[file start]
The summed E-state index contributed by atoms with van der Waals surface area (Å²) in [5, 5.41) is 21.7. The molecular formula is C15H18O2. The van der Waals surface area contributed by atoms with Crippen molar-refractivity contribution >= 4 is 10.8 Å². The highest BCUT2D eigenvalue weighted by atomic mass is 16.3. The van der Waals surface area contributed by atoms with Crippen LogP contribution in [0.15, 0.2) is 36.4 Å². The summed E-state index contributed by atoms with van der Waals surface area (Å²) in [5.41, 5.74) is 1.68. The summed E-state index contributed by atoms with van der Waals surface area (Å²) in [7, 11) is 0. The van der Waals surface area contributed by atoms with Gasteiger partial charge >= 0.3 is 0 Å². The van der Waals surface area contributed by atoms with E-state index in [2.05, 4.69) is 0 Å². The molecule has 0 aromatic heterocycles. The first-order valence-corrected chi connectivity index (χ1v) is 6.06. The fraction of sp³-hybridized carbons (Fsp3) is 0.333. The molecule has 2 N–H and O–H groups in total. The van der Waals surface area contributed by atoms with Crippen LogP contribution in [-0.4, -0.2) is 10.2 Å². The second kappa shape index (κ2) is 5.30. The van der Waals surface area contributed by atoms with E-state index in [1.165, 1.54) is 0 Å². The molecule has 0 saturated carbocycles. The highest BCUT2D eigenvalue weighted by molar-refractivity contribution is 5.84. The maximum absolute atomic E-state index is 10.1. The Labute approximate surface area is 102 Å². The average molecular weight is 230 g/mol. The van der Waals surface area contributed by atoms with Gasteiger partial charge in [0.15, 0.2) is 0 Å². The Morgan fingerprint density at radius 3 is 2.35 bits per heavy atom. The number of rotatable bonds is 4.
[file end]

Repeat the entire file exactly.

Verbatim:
The summed E-state index contributed by atoms with van der Waals surface area (Å²) in [5, 5.41) is 21.7. The molecular formula is C15H18O2. The van der Waals surface area contributed by atoms with Crippen molar-refractivity contribution >= 4 is 10.8 Å². The highest BCUT2D eigenvalue weighted by atomic mass is 16.3. The van der Waals surface area contributed by atoms with Crippen LogP contribution in [0.15, 0.2) is 36.4 Å². The summed E-state index contributed by atoms with van der Waals surface area (Å²) in [5.41, 5.74) is 1.68. The summed E-state index contributed by atoms with van der Waals surface area (Å²) in [7, 11) is 0. The van der Waals surface area contributed by atoms with Gasteiger partial charge >= 0.3 is 0 Å². The van der Waals surface area contributed by atoms with E-state index in [2.05, 4.69) is 0 Å². The molecule has 0 aromatic heterocycles. The first-order valence-corrected chi connectivity index (χ1v) is 6.06. The fraction of sp³-hybridized carbons (Fsp3) is 0.333. The molecule has 2 N–H and O–H groups in total. The van der Waals surface area contributed by atoms with Crippen LogP contribution in [-0.4, -0.2) is 10.2 Å². The second kappa shape index (κ2) is 5.30. The van der Waals surface area contributed by atoms with E-state index in [1.165, 1.54) is 0 Å². The molecule has 0 saturated carbocycles. The highest BCUT2D eigenvalue weighted by molar-refractivity contribution is 5.84. The maximum absolute atomic E-state index is 10.1. The Labute approximate surface area is 102 Å². The average molecular weight is 230 g/mol. The van der Waals surface area contributed by atoms with Gasteiger partial charge in [0.15, 0.2) is 0 Å². The Morgan fingerprint density at radius 3 is 2.35 bits per heavy atom. The number of rotatable bonds is 4.